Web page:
7 Questions to Determine if a Company Genuinely Values Diversity, Equity and Inclusion - Live Assets

7 Questions to Determine if a Company Genuinely Values DEI

July 17, 2022 -

Do all companies genuinely value diversity?

 

If you were to ask any organization if they value diversity, they’d most likely say yes. But are companies actually making an effort to encourage and implement a culture that values diversity, equity, and inclusion (DEI)?

 

A company changing its logo rainbow during Pride month doesn’t mean they celebrate diversity internally. During your next interview, consider asking one or a few questions to gauge if the organization can walk the walk or if they’re just talking the talk.

 

 

7 Questions to determine if a company cares about Diversity, Equity and Inclusion

 

  1. How diverse is the executive team?
  2. Who holds my supervisor accountable for diversity and inclusion matters?
  3. How is the company’s recruiting efforts supporting a diverse culture?
  4. What areas do you think the company needs to improve most?
  5. Does the company have any diversity programs in place?
  6. Does the company have a current diversity and inclusion policy?
  7. How do you celebrate and encourage diversity of ideas?

 

  1. How diverse is the executive team?

It all starts at the top. If a company wants to see change, it should begin with its executive teams. The executive team set the tone for the rest of the organization. A visual representation is the first step to seeing if a company genuinely values diversity and inclusion. If the executive team is more homogenous, ask follow-up questions to see what else the company is implementing to foster a culture that values inclusion.

 

  1. Who holds my supervisor accountable for diversity and inclusion matters?

Diversity training isn’t just a one-time thing. In fact, the training never ends. Unlearning certain beliefs and recognizing unconscious bias takes time. No one is perfect, so all staff members, including supervisors and other senior staff, need to be held accountable. If your supervisor isn’t held accountable, why should anyone else be?

 

  1. How is the company’s recruiting efforts supporting a diverse culture? Is the hiring process inclusive? 

In other words, what steps are being taken to attract a diverse pool of candidates. If you want a diverse team, you need a hiring process that supports it. Hiring bias comes in many forms and often goes undetected, meaning that the person with it doesn’t even realize they are biased. Various hiring biases, including but not limited to gender, race, religion, and age, impede an organization’s diversity efforts. Some solutions to this problem include using a cross-functional hiring team, defining diversity and setting goals, and writing job descriptions with inclusive language.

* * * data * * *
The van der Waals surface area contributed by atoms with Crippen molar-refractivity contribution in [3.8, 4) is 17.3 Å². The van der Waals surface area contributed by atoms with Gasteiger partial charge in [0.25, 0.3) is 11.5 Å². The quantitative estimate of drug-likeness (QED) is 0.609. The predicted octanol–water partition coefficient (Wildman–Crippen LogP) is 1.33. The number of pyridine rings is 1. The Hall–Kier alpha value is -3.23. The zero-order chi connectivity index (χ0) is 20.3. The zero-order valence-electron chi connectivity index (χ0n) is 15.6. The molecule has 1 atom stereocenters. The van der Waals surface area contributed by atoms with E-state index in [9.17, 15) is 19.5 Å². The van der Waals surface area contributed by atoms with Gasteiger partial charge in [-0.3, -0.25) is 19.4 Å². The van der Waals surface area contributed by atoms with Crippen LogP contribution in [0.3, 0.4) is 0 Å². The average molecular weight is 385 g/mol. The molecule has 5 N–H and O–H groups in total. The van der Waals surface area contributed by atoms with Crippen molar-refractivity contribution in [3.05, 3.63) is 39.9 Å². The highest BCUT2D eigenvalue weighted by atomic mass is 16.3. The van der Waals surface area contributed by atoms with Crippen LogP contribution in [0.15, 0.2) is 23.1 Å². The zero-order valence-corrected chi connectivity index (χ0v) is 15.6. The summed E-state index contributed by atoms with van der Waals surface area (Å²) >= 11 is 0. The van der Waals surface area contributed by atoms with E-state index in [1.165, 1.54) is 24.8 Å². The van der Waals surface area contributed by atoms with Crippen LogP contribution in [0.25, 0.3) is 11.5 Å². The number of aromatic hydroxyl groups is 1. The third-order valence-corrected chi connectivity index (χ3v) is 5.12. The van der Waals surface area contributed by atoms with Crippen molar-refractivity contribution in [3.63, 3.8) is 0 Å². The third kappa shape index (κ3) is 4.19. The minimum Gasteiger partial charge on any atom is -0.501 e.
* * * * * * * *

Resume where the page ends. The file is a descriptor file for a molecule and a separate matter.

1. What areas do you think the company needs to improve most? 

There isn’t necessarily a correct answer to this question, but there is definitely a wrong one. What you don’t want to hear is nothing. Ideally, your interviewer can pinpoint a specific area and provide a few details from their action plan. There’s always room for improvement. Hearing that the company has identified areas of weakness demonstrates that they are actively working to strengthen their efforts. Additionally, if the company is doing the work, there’s a higher chance your interviewer will be much more honest with you.

 

  1. Does the company have any other diversity programs in place?

It’s most ideal if a company already has diversity and inclusion programs but don’t be discouraged if your interviewer responds with a “no.” If a company does have pre-existing programs it should be found in their employee value proposition already but it doesn’t hurt to ask in case its going unpromoted.

If your interviewer gives a negative response, follow it up by asking about any future plans for DEI programs. Hopefully, the company already has an action plan in place.This could also be an opportunity to make suggestions. If the interviewer is responsive to this, then there is a chance the rest of the company is also receptive to new and fresh ideas.

 

  1. Does the company have a current diversity and inclusion policy?

A survey commissioned by Express Employment Professionals found that only 1 in 3 or 35% of employers have a diversity, equity and inclusion policy. For businesses striving to improve their diversity efforts, a policy can strengthen them and hold all staff accountable. A policy sets expectations and can make identifying those who fail to uphold those values and standards easier.

 

  1. How do you celebrate and encourage diversity of ideas? 

This question is essential for understanding the values of those in the leadership team. Just because a company’s staff looks diverse, are all team members’ ideas valued? Getting a range of various perspectives is key to success. If your interviewer struggles to respond, then steps towards DEI are probably not being taken.

 

 

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